Background The COVID-19 pandemic significantly changed society. The effect of pandemic-related behavior changes on injury burden has not been systematically assessed.
Methods We compared injury age-standardized mortality/morbidity rate ratio (MtRR/MbRR) with 95% confidence interval (95% CI) of 2020 vs. 2019 to those of 2019 vs. 2018 to demonstrate the influence of the COVID-19 pandemic on fatal and nonfatal injury burden. The ratio of MtRRs (RMtRR) and the ratio of MbRRs (RMbRR) with 95% CI between 2020 vs. 2019 and 2019 vs. 2018 were also calculated, separately.
Results The COVID-19 pandemic was associated with substantial injury mortality increases but significant injury morbidity decreases from 2019 to 2020 compared to from 2018 to 2019. Mortality disparities between the two time periods were primarily driven by greater mortality during the COVID-influenced 2020 versus 2019 from road traffic crashes, drug poisoning, and homicide by firearm. Similar patterns were not present from 2019 versus 2018. There were morbidity reductions from road traffic crashes, unintentional falls, and self-harm by suffocation from 2019 to 2020 compared to the previous period. Change patterns in sex and age groups were generally similar, but exceptions were observed.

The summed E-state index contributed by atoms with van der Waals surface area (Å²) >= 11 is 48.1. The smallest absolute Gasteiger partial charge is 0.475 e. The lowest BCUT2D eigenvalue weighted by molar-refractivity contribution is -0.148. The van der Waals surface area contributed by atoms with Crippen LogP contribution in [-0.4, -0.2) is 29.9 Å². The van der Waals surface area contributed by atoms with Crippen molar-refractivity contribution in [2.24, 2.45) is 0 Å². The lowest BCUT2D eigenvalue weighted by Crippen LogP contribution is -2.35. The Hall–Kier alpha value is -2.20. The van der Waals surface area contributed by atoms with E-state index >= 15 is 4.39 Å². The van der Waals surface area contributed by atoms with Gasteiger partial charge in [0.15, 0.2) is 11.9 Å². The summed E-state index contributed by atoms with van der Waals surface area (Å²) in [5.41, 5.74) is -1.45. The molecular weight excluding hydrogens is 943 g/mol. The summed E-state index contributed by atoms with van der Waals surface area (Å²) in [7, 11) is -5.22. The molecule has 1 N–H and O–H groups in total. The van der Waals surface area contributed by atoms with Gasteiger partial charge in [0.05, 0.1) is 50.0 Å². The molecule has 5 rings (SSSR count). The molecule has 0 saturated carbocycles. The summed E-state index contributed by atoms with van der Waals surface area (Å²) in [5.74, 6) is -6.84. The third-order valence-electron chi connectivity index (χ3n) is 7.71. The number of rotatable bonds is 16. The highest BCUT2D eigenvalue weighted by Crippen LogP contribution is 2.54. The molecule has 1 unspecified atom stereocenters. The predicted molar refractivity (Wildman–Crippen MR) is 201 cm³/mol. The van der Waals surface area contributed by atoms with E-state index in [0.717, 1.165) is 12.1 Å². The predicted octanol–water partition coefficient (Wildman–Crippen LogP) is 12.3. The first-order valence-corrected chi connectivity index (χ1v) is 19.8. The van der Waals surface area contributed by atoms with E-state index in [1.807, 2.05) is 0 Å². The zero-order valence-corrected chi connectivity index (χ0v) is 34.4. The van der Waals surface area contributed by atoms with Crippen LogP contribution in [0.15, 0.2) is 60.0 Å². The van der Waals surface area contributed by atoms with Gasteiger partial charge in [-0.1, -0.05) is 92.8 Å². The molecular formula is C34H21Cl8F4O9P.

Conclusion The COVID-19 pandemic significantly changed injury burden in the United States. The increased injury burden from injury mortality among specific populations merits attention of injury researchers and policymakers.
Learning outcomes The results call for continued effort to tailor injury prevention strategies to particular sex- and age-groups as well as the environmental context that citizens face.
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